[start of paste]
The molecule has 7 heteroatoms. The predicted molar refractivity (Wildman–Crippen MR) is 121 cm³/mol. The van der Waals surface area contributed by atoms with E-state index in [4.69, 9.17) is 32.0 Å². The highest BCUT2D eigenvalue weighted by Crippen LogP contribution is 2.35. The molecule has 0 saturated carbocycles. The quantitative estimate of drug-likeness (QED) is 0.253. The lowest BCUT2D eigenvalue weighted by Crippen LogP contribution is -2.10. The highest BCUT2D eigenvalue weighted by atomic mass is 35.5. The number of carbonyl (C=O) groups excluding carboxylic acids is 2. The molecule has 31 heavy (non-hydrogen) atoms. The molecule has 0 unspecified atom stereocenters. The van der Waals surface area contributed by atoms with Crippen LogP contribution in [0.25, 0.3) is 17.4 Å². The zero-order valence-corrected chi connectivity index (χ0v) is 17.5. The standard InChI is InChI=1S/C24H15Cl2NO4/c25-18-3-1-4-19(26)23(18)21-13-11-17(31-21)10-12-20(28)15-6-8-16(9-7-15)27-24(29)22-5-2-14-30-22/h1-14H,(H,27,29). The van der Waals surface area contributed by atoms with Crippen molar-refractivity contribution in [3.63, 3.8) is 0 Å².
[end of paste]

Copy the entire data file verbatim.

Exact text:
The molecule has 7 heteroatoms. The predicted molar refractivity (Wildman–Crippen MR) is 121 cm³/mol. The van der Waals surface area contributed by atoms with E-state index in [4.69, 9.17) is 32.0 Å². The highest BCUT2D eigenvalue weighted by Crippen LogP contribution is 2.35. The molecule has 0 saturated carbocycles. The quantitative estimate of drug-likeness (QED) is 0.253. The lowest BCUT2D eigenvalue weighted by Crippen LogP contribution is -2.10. The highest BCUT2D eigenvalue weighted by atomic mass is 35.5. The number of carbonyl (C=O) groups excluding carboxylic acids is 2. The molecule has 31 heavy (non-hydrogen) atoms. The molecule has 0 unspecified atom stereocenters. The van der Waals surface area contributed by atoms with Crippen LogP contribution in [0.25, 0.3) is 17.4 Å². The zero-order valence-corrected chi connectivity index (χ0v) is 17.5. The standard InChI is InChI=1S/C24H15Cl2NO4/c25-18-3-1-4-19(26)23(18)21-13-11-17(31-21)10-12-20(28)15-6-8-16(9-7-15)27-24(29)22-5-2-14-30-22/h1-14H,(H,27,29). The van der Waals surface area contributed by atoms with Crippen molar-refractivity contribution in [3.63, 3.8) is 0 Å².